Interview with Emilia Kabakov: Ilya works only from imagination
18.04.2018

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Ilya and Emilia Kabakov, photo by Rodionov Publishing House


The Hermitage Museum in St. Petersburg is about to launch a large retrospective of Ilya and Emilia Kabakov. The exhibition has travelled to Russia from Tate in London and will move to the Tretyakov Gallery in Moscow after the show has ended.

Below is the English translation of the interview Emilia Kabakov gave ARTANDHOUSES about her first years in America, forgeries and Ilya Kabakov’s current place of residence.

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You moved to America before Ilya Kabakov. What were you doing before you became his wife and creative partner?
When I came to America, I first thought about becoming a music teacher, but then I realized that it wasn’t for me: I don’t like teaching after all. And it's hard to play: until you break through ... there is no money in it, and I have two children. Therefore, I decided that I should do something else. My father was a collector, we had an excellent collection of icons, I gradually began to engage in art. I became a specialist in Faberge. Then at some point a lot of forgeries appeared, the Russian mafia came into play, and I eventually had to leave.

We already had a lot of artist-friends at that time, they would all gather at our house, my sister and her husband were acquainted and were friends with many people from the theatrical and musical world. Then I became interested in contemporary art, including Russian, so by the time Ilya arrived, I was already a curator of a private collection. Ilya was the last of our family to leave the USSR.

How did you decide to work together? For two creative personalities, is this a difficult choice?
Well, firstly, we have known each other long and very well. I don’t remember a time when I didn’t know Ilya. Our lives of course unfolded in different ways: I'm a musician, Ilya is an artist. But our family is the same: my grandmother is the cousin of his father. Therefore, I don’t even know, it’s fate: it happened the way it happened.

Sometimes people draw parallels between your tandem and the Spanish - Salvador Dali and Gala. Do you tend to be expressive, or do you in some way direct your husband?
No, each one of us is a separate, independent person, that way one guides the other. We’ve always understood this subconsciously - that's why we didn’t get married when we were younger. Neither of us, would’ve probably survived in that union: we would’ve simply destroyed each other's lives.

Then why did you decide to get married later, if it all started with business relations?
We never had a strictly business relationship, we always knew that we were attracted to each other. Work grew into love.

Is it your involvement in domestic and financial issues, which has resulted in an increased capitalization of the brand "Ilya and Emilia Kabakov"? In one interview you said that together with the galleries, you made a gradual decision to change the price of the paintings.
Well, I think this is a natural process. When the artist becomes more famous, galleries raise the price of their work. At that time, our gallery owner said to me: "You don’t understand art business at all! The artist works, nobody buys his work, and when he dies, his art starts to sell, and then the gallery makes money." I was furious. And I said that I will make it so the artist receives decent money during his lifetime. And so I raised the prices: now it sounds a little bit naive, but that’s more or less how it went. I understood that if during depression some things don’t lose their value, but on the contrary, it rises, it confirms their value as stable.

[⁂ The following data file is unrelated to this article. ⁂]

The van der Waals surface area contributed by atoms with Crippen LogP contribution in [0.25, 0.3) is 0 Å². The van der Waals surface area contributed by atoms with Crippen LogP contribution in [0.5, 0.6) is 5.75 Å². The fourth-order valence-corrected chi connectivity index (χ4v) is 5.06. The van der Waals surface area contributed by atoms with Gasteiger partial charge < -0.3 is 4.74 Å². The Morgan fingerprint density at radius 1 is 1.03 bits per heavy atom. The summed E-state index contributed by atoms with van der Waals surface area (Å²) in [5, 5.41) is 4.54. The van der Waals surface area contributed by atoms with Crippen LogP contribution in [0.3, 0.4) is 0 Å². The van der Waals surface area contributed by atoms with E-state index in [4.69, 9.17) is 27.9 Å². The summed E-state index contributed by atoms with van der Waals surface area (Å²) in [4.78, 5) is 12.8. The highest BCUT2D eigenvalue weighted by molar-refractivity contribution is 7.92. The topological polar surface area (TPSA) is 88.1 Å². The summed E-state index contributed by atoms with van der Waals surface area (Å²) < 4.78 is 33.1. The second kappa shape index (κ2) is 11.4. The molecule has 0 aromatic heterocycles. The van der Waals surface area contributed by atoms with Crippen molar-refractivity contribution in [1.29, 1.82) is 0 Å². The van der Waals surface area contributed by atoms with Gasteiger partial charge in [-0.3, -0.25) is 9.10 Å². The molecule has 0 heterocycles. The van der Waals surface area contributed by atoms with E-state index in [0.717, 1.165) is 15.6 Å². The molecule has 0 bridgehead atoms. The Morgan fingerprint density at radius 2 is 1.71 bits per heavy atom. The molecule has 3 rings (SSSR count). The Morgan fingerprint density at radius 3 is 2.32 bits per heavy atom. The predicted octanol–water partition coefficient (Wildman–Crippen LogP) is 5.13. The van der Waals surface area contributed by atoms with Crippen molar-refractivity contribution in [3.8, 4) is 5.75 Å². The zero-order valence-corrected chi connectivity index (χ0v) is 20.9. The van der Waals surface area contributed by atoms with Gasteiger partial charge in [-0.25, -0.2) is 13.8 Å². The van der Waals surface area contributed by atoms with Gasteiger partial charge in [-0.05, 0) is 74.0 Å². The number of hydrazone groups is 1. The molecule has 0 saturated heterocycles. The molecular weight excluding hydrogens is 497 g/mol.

During the depression, only those who don’t have money suffer, and those who have it continue to buy everything they want.

Still, our prices are not that high - at this level they tend to be much higher. But, frankly, I'm not trying to sell, we have a very different aim. There is enough to live. Even when I was studying at the music school, the girls would say: "I’ll always earn enough for white bread and black caviar."

What are your aims now?
We do what we like, we go where we like. I am well dressed - all that I want, I can afford. And Ilya doesn’t want anything at all. He never goes shopping, I buy everything for him. Therefore, our everyday life is going well and smoothly. The studio is beautiful. The main goal at the very beginning was to create a studio, and we created it perfectly. Ilya embodied exactly what he wanted. That's something you need money for, everything else is nonsense, you don’t really need big money. We don’t ride yachts, and we don’t have a fleet of expensive cars.

At the very beginning of his American life, Kabakov’s paintings were selling at a price of almost $15,000. You once said that you would like to return them to your own collection. What’s the process of tracking down and buying these works like?
Nothing complicated. We know today, exactly who has our paintings. I knew, for example, that George Kostaki had one of the early works. I contacted his daughter when we were in Greece, I asked how much would she like for the picture. If we are able to buy, we do it, if not, we don’t.

At the moment, the last piece I bought was Ilya’s first conceptual painting - it was put up for auction entirely by accident, prior to the auction I was asked to confirm whether it’s a forgery or not. I agreed to look under one condition - if it's not, then I’ll buy it. And I did. Right now in Moscow they are trying to sell a painting, and it’s 100% fake.

Are there a lot of fakes in general?
Paintings - no. This is the first time, actually. Sometimes, of course, some kind of complete, obvious nonsense does appear.

What is the main theme of your current retrospective?
The problem of the artist's constant fears and worries: what will happen to his work after his death, whether he will be included in art history or not - this is the main theme. Furthermore it’s a retrospective of the life and work of the artist: starting with conceptual art of the 1960-80s, then the installations from 1984 to the present, as well as models of realized and unrealized projects, drawings and albums. Then there are the paintings of today, and finally the "angelic" room, where everything is about the angels, from early works to the present day.

Part of the exhibition is devoted to the mythologization of the Soviet life. Is it interesting to the Western audience today?
When Ilya first moved, his main goal was to tell about the Soviet Union, about this life, about the problems which worried him.

The fears of reality, the impossibility of free thinking, creating and exhibiting are reflected in his first pictures and drawings, he began as early as 1954. The West was, of course, intrigued. In fact, they imagined very vaguely what the Soviet Union and its inhabitants really were. For them it was a different, very mysterious world. And suddenly a person appears who‘s talking about it. Of course, some took it all too literally, including Russians.

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Toilet, 1992